I hesitate to label her. After all, it is a short clip to be over-analysing. However, as a bisexual woman, the leap by some to erase such a pivotal part in the plot unsettles me. After all, watching the French woman marry a man through the eyes of the sad British woman was a turning point in the story. Without that, the final shot of the two women happily together with their children wouldn’t have felt so rewarding. Which is why I wonder if this is another instance of bisexual erasure (bi-erasure) — the tendency to ignore, remove, falsify, or reexplain evidence of bisexuality.
Bisexuality is stigmatised in both society and the LGBTQ+ community — even though we reportedly make up 52% of the latter. A 2015 study found that gays and lesbians had nearly identical prejudice against bisexuals as heterosexuals. We are commonly stereotyped as greedy, cheaters and confused. The biphobia is so serious that we are statistically less likely to come out, with one survey finding that compared to 71% of lesbians and 77% of gay men, only 28% of bisexual individuals shared their sexual orientation.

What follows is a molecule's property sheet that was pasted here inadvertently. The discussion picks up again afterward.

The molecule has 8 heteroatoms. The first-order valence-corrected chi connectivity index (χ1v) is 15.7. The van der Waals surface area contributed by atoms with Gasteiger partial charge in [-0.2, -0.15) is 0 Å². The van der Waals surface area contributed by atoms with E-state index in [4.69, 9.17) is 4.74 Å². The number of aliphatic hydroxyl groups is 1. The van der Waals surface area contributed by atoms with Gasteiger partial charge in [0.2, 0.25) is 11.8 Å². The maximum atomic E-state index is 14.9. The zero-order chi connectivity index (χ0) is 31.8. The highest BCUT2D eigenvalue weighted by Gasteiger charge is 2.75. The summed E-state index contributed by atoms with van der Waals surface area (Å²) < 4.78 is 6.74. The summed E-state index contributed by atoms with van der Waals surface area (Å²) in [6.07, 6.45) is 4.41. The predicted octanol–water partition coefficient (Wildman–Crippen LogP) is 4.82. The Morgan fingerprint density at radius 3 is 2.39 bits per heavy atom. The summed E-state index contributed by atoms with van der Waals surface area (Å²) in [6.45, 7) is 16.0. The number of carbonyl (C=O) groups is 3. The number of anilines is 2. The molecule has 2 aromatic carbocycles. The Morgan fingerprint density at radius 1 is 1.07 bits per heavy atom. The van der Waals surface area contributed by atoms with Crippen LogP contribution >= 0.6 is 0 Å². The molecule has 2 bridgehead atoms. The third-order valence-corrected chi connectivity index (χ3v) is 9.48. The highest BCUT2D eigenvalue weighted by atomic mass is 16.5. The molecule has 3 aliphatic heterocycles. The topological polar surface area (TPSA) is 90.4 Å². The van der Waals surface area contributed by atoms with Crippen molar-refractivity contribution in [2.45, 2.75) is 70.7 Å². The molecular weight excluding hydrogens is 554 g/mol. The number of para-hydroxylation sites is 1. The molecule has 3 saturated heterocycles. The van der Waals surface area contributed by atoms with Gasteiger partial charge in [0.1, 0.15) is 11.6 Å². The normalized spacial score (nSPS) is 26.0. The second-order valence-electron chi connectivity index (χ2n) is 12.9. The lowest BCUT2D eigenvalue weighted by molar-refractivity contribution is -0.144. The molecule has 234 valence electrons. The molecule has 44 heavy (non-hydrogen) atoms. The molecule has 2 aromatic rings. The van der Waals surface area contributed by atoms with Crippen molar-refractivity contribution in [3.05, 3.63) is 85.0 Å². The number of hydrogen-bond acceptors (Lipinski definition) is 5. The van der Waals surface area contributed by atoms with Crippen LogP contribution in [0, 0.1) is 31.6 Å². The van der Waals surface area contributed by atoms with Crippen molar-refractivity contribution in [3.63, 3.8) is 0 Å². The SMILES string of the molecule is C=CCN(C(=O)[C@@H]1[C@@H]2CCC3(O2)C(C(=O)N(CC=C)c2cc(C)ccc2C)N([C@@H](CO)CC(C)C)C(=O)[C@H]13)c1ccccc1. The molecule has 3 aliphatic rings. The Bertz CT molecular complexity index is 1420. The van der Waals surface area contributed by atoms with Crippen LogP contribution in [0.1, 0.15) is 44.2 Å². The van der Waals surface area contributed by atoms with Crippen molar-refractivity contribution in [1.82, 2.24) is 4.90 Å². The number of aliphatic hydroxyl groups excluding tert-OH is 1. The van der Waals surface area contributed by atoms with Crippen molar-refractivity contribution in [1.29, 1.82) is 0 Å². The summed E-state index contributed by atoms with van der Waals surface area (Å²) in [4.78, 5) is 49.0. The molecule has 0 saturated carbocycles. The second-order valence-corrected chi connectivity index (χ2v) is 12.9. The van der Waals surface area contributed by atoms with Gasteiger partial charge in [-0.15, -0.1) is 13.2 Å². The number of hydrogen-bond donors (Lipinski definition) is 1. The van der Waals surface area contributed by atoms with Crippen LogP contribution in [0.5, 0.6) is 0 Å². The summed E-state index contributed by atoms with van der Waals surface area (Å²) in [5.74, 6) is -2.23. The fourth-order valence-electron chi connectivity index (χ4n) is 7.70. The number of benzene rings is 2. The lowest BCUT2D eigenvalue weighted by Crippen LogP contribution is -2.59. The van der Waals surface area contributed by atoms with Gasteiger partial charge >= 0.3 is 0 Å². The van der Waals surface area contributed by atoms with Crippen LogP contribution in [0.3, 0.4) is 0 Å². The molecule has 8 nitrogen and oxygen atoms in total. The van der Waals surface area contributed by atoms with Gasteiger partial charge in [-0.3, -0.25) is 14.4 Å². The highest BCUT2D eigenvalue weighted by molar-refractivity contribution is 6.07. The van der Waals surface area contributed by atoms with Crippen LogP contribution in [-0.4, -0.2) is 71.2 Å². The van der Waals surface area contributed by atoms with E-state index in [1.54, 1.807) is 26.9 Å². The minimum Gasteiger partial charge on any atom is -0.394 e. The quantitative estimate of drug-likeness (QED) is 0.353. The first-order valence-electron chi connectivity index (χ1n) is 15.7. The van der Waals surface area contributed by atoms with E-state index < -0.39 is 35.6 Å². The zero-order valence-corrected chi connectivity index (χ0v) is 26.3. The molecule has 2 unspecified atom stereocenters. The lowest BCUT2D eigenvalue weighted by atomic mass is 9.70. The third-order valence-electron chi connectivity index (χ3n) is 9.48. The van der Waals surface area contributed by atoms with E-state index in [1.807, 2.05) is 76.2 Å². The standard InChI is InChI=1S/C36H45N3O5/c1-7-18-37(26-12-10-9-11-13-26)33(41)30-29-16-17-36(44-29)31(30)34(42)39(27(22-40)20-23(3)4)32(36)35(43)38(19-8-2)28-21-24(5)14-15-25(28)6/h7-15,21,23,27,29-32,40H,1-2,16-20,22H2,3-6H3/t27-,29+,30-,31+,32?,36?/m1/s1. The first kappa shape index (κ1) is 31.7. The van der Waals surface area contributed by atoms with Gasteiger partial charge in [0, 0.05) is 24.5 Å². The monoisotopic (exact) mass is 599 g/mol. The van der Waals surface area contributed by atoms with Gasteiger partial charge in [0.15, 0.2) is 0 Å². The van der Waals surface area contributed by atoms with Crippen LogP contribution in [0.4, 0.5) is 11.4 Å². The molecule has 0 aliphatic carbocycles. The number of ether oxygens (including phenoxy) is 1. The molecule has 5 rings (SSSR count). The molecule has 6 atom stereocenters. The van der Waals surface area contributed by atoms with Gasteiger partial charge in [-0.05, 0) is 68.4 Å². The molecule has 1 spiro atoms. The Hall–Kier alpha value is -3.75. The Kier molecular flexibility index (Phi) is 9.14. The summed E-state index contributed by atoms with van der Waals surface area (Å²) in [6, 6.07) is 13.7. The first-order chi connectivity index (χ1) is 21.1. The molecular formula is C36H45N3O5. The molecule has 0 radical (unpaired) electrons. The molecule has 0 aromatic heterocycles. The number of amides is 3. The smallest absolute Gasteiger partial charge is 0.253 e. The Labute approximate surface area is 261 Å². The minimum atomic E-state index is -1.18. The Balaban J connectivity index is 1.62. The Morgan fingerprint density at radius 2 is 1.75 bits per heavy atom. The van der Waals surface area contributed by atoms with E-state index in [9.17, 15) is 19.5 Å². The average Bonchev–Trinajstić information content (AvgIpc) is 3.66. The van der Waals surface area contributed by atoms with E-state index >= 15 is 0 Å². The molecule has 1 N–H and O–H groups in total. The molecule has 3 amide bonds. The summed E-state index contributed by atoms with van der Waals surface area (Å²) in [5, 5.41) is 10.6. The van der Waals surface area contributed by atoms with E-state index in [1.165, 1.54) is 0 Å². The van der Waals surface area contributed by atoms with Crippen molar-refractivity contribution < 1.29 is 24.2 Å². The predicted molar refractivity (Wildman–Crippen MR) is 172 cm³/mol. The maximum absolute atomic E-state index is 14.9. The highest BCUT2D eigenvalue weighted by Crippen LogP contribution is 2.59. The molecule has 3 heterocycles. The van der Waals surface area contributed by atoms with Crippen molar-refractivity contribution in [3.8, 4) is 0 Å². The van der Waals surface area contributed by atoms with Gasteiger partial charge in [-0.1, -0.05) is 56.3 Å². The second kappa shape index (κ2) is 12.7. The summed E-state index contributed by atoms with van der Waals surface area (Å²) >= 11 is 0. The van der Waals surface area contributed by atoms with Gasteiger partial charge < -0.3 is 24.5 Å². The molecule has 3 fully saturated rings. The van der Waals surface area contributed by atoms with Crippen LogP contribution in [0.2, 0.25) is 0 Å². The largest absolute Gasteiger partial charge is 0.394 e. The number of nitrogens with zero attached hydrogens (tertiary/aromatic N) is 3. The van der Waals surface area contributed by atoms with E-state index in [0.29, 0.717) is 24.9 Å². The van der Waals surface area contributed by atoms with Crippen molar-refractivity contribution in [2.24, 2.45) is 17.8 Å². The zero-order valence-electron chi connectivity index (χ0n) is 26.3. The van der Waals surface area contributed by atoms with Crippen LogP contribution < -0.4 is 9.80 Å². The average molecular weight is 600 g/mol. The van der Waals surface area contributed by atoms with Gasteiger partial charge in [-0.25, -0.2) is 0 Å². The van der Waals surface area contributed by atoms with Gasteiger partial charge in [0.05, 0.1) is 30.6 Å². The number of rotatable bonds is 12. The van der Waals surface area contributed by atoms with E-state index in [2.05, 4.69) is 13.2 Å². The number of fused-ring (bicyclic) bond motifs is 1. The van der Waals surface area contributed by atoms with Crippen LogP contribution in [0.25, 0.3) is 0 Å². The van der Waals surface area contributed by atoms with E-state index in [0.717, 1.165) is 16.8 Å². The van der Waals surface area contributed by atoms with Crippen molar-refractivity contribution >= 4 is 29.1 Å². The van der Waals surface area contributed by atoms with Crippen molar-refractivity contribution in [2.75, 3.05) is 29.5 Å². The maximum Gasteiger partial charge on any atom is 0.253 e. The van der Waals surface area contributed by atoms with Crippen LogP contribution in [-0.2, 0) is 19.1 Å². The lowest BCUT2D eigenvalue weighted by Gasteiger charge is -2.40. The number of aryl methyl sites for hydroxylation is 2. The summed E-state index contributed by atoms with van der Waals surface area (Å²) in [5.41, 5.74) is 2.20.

A different report found that bisexual individuals are prone to higher rates of depression, anxiety, self-harm and suicide. Not to mention, Bi youths have a higher incidence of suicidal thoughts and suicide attempts than gay and lesbian youths as well as a higher risk of truancy and bullying.
Which is why I found the reaction to the advert unsetting. Renault, did an amazing job telling a beautiful queer story, however to call it a ‘lesbian love story’ seems limiting? Maybe I have become to hyperaware and sensitive but it seems to me that many people have forgotten that bisexuals exist. Is this an innocent reaction or has the public picked a side? Then again, by claiming bi-erasure, am I not doing the same as those I am critiquing by labelling something unsaid?